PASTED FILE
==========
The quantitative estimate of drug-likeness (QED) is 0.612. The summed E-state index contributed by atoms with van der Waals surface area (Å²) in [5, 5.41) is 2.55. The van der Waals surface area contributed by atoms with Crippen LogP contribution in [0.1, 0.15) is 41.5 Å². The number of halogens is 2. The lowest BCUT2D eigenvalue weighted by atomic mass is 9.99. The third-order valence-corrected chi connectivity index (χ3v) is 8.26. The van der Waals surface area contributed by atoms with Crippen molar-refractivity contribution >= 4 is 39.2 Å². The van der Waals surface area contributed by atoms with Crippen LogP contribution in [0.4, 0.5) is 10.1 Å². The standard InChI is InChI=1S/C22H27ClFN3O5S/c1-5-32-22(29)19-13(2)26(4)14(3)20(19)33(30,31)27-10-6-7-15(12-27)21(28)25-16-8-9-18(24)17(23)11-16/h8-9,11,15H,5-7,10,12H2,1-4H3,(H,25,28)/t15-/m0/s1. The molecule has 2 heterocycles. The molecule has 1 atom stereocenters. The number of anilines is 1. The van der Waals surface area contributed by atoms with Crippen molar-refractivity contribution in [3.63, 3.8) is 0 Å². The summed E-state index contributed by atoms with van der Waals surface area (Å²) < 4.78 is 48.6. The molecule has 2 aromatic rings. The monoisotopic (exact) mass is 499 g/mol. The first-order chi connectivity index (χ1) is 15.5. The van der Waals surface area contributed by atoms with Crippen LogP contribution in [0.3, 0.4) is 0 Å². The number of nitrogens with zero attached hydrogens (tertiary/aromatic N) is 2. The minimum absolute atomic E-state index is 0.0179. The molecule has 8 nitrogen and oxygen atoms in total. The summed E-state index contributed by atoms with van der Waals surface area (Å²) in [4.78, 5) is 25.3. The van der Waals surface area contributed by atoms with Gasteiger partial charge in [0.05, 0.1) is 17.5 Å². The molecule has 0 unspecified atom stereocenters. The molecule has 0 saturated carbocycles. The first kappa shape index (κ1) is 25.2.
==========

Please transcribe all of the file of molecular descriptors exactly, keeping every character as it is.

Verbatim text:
The quantitative estimate of drug-likeness (QED) is 0.612. The summed E-state index contributed by atoms with van der Waals surface area (Å²) in [5, 5.41) is 2.55. The van der Waals surface area contributed by atoms with Crippen LogP contribution in [0.1, 0.15) is 41.5 Å². The number of halogens is 2. The lowest BCUT2D eigenvalue weighted by atomic mass is 9.99. The third-order valence-corrected chi connectivity index (χ3v) is 8.26. The van der Waals surface area contributed by atoms with Crippen molar-refractivity contribution >= 4 is 39.2 Å². The van der Waals surface area contributed by atoms with Crippen LogP contribution in [0.4, 0.5) is 10.1 Å². The standard InChI is InChI=1S/C22H27ClFN3O5S/c1-5-32-22(29)19-13(2)26(4)14(3)20(19)33(30,31)27-10-6-7-15(12-27)21(28)25-16-8-9-18(24)17(23)11-16/h8-9,11,15H,5-7,10,12H2,1-4H3,(H,25,28)/t15-/m0/s1. The molecule has 2 heterocycles. The molecule has 1 atom stereocenters. The number of anilines is 1. The van der Waals surface area contributed by atoms with Crippen molar-refractivity contribution in [3.63, 3.8) is 0 Å². The summed E-state index contributed by atoms with van der Waals surface area (Å²) < 4.78 is 48.6. The molecule has 2 aromatic rings. The monoisotopic (exact) mass is 499 g/mol. The first-order chi connectivity index (χ1) is 15.5. The van der Waals surface area contributed by atoms with Crippen LogP contribution in [0.3, 0.4) is 0 Å². The number of nitrogens with zero attached hydrogens (tertiary/aromatic N) is 2. The minimum absolute atomic E-state index is 0.0179. The molecule has 8 nitrogen and oxygen atoms in total. The summed E-state index contributed by atoms with van der Waals surface area (Å²) in [4.78, 5) is 25.3. The van der Waals surface area contributed by atoms with Gasteiger partial charge in [0.05, 0.1) is 17.5 Å². The molecule has 0 unspecified atom stereocenters. The molecule has 0 saturated carbocycles. The first kappa shape index (κ1) is 25.2.